The world is getting much smarter, from smart-home technologies like voice-activated lights and climate control to self-driving cars. It’s no surprise the tattoo industry is also considering the implementation of smart tech to improve the overall experience. Smart tattoo inks are currently being developed to create inks that indicate a health issue, such as changing color after too much UV exposure, but a lot of these smart inks would require a different injection technique to the traditional methods. As such, existing tattoo machines are being analyzed to see how they work in comparison to new, smart tattoo machines that are less invasive and more precise.
The University of Twente, based in the Netherlands, has developed a micro-jet injection technology that doesn’t require any needles at all. It works by using an ultrafast liquid jet that rapidly heats up above boiling point with the help of a laser. As the fluid heats up, it forms a vapor bubble that grows and pushes the liquid out at speeds of up to 100 meters per second, or 360 km per hour. The jet is about as thick as a human hair and can easily penetrate the skin, but it hurts less than a needle and can be compared to a mosquito bite. There’s also less ink waste involved due to how precise the method is, and needles don’t need to be changed and disposed of per person to avoid contamination.
Little development in current tattooing methods
Tattooing dates back thousands of years, starting with a very simple hand-poked method where the ink, often made from soot or charcoal, was pushed into the skin with thorns or a specially-designed tool that is hit by a hammer, often made from bamboo or stone. This moved onto the commonly used method today of an electric machine, which used to be powered by foot, to speed up the process and with commercial inks that are sterile and safer.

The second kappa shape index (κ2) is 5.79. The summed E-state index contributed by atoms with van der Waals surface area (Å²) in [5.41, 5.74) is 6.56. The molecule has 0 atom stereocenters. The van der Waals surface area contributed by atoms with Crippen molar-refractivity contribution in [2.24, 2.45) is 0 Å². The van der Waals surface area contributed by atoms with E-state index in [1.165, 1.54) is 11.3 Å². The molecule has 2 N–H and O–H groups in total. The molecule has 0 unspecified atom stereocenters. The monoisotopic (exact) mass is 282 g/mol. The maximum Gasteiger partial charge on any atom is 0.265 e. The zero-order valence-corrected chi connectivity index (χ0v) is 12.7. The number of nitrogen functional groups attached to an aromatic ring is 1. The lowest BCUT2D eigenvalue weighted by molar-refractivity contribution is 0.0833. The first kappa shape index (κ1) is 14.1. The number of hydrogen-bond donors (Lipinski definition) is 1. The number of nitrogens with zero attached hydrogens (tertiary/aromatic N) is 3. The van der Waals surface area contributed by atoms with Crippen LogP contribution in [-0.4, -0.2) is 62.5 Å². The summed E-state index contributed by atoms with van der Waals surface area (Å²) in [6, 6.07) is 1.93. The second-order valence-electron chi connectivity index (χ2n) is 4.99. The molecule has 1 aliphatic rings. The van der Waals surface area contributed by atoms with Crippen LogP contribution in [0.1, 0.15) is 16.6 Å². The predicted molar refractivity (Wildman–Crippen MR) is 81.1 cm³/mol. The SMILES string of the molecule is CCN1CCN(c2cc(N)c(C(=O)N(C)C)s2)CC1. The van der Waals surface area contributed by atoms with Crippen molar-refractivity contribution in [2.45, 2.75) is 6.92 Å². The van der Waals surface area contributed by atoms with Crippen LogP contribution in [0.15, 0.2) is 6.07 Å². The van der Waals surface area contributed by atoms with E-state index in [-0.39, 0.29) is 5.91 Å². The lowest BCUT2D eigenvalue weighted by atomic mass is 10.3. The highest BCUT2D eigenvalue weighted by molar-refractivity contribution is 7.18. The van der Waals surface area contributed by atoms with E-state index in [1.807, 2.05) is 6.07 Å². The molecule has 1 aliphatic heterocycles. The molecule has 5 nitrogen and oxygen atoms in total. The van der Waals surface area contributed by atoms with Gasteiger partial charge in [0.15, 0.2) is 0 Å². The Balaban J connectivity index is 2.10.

Other than this, there hasn’t really been any evolution of the tattooing process until now. Researchers behind the micro-jet have said that, surprisingly, the classic needle application has never been thoroughly researched in the way they have been doing, such as by using high-speed images.
Direct comparison of traditional needle vs. smart machines
The University of Twente recently published a study in the American Journal of Applied Physics comparing a needle with their fluid jet method. They used various commercially available inks as professional tattoo artists would. The micro-jet was found to consume very little energy, does minimal skin damage and the efficiency of the injection is much higher than a needle, as well as a small cross-contamination risk.
Currently, the micro-jet is a single jet, whereas a lot of artists will use multiple needles at once, depending on what they’re trying to achieve, such as shadowing. The volume of ink that the jet can currently deliver is too low and needs to be increased before it can be considered for wider use. These are the next steps that the researchers are working on to achieve needle-less tattooing.
As with most technology, the application of the micro-jet fluid and delivery system has applications to other areas that can benefit the skin. Techniques that resemble tattooing are already used for masking scars and treating hair diseases. This new method could be used for these to give a smoother process and is also being considered for vaccinations. The health benefits of using smart inks with a smart tattoo machine are huge, but the biggest problem is making a tattoo serve for both cosmetic and health purposes at the same time.
Combining smart inks with smart tattoo applications could transform the industry, as well as overflowing into other skin care technologies. The research is a little way off still to be able to combine an aesthetically pleasing tattoo that serves a functional health benefit, but it’s only a matter of time.
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